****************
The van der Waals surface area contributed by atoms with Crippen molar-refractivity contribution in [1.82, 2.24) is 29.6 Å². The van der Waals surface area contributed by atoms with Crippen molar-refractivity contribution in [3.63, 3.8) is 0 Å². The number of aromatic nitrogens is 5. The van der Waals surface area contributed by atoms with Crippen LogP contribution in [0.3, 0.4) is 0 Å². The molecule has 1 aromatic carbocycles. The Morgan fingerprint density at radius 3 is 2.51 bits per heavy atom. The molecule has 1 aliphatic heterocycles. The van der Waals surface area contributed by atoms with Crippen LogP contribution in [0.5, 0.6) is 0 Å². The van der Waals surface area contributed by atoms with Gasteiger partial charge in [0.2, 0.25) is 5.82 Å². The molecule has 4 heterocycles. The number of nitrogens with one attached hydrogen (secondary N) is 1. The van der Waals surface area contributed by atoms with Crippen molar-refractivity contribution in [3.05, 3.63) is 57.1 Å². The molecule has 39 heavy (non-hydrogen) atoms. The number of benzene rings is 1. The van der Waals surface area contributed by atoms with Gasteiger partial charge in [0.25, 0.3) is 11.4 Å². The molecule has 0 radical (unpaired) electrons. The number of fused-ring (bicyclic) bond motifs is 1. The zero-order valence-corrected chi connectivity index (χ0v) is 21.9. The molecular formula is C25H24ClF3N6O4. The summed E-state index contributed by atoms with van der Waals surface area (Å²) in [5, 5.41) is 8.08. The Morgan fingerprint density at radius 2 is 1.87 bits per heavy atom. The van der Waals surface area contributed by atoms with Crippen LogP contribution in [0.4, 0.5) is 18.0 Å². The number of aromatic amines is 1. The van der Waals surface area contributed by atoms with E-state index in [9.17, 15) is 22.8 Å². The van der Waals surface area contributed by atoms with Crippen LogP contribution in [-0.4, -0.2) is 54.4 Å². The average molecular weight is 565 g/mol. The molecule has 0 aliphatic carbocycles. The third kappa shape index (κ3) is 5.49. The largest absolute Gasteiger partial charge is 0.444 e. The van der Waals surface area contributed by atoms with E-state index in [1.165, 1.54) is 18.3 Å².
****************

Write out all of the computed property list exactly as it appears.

The van der Waals surface area contributed by atoms with Crippen molar-refractivity contribution in [1.82, 2.24) is 29.6 Å². The van der Waals surface area contributed by atoms with Crippen molar-refractivity contribution in [3.63, 3.8) is 0 Å². The number of aromatic nitrogens is 5. The van der Waals surface area contributed by atoms with Crippen LogP contribution in [0.3, 0.4) is 0 Å². The molecule has 1 aromatic carbocycles. The Morgan fingerprint density at radius 3 is 2.51 bits per heavy atom. The molecule has 1 aliphatic heterocycles. The van der Waals surface area contributed by atoms with Crippen LogP contribution in [0.5, 0.6) is 0 Å². The van der Waals surface area contributed by atoms with Gasteiger partial charge in [0.2, 0.25) is 5.82 Å². The molecule has 4 heterocycles. The number of nitrogens with one attached hydrogen (secondary N) is 1. The van der Waals surface area contributed by atoms with Crippen molar-refractivity contribution in [3.05, 3.63) is 57.1 Å². The molecule has 39 heavy (non-hydrogen) atoms. The number of benzene rings is 1. The van der Waals surface area contributed by atoms with Gasteiger partial charge in [0.25, 0.3) is 11.4 Å². The molecule has 0 radical (unpaired) electrons. The number of fused-ring (bicyclic) bond motifs is 1. The zero-order valence-corrected chi connectivity index (χ0v) is 21.9. The molecular formula is C25H24ClF3N6O4. The summed E-state index contributed by atoms with van der Waals surface area (Å²) in [5, 5.41) is 8.08. The Morgan fingerprint density at radius 2 is 1.87 bits per heavy atom. The van der Waals surface area contributed by atoms with Crippen LogP contribution in [0.4, 0.5) is 18.0 Å². The number of aromatic amines is 1. The van der Waals surface area contributed by atoms with E-state index in [9.17, 15) is 22.8 Å². The van der Waals surface area contributed by atoms with Crippen LogP contribution in [-0.4, -0.2) is 54.4 Å². The average molecular weight is 565 g/mol. The molecule has 0 aliphatic carbocycles. The third kappa shape index (κ3) is 5.49. The largest absolute Gasteiger partial charge is 0.444 e. The van der Waals surface area contributed by atoms with E-state index in [1.165, 1.54) is 18.3 Å².